At the end of the "founding" or initial decade, the new parliaments of post-Communist Europe had developed two distinct types: democratic and presidentially-dominated. Whilst in the early years, they had been characterised as "parliaments in adolescence," they have - through the second decade - continued to improvise but also elaborate their working relationships with both their chief executives and electorates.
This book examines these adaptations in seven parliaments, comparing both among them and with parliaments of west Europe. Their changes are traced through four distinct sets in context, members,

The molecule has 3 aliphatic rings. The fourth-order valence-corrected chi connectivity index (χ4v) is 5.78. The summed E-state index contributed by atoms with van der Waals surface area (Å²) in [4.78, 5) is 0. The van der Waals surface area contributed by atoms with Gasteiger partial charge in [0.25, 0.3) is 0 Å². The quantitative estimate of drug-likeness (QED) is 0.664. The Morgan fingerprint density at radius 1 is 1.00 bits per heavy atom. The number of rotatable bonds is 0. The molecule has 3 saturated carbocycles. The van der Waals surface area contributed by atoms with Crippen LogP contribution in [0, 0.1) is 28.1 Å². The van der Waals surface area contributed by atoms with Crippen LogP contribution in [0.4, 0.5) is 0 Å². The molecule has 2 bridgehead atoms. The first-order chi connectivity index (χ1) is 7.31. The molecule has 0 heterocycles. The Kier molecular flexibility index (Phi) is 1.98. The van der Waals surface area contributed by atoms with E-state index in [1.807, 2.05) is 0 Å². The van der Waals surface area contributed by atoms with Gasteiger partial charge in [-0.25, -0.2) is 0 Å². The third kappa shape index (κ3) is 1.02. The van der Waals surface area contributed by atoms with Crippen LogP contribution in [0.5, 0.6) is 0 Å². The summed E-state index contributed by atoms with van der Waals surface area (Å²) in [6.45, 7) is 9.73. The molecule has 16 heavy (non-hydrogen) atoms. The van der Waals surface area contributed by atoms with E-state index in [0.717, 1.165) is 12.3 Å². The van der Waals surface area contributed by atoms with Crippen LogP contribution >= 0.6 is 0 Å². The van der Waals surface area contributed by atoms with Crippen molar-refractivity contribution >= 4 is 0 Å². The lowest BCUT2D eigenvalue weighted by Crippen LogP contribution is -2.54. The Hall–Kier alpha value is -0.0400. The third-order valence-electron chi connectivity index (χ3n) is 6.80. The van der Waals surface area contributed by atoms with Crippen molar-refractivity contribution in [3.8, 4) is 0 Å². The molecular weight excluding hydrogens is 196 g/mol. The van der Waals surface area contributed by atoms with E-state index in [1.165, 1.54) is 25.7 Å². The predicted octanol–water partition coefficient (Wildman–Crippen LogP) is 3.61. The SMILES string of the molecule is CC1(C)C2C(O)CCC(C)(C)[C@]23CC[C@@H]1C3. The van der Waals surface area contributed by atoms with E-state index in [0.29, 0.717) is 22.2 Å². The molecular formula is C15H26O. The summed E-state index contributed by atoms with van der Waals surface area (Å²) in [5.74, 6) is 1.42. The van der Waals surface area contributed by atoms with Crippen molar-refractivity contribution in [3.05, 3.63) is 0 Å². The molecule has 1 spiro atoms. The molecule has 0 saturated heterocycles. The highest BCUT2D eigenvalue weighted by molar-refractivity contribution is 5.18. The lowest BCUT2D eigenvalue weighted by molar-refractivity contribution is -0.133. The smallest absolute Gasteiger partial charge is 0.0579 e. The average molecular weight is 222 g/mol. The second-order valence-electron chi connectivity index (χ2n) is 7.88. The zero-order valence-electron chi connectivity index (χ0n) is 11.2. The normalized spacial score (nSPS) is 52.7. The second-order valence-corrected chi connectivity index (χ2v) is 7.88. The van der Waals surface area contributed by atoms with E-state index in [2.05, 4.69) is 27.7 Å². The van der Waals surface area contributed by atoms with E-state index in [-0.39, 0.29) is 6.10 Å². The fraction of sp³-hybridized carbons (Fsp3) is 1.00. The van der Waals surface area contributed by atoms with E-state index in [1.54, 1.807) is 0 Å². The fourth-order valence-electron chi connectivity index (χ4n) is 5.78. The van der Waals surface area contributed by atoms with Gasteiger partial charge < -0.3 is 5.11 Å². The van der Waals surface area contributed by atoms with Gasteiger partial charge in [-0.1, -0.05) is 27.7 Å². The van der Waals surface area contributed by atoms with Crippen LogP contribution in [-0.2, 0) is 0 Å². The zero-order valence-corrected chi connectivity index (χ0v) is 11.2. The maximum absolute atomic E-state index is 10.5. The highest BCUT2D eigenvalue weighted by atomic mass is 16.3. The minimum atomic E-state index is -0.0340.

internal structure, and working relationship with the executive. This research develops a common perspective for our understanding of both new and developed legislatures by tracing the steps through which new parliaments begin, adapt and become established.
This book was published as a special issue of Journal of Legislative Studies.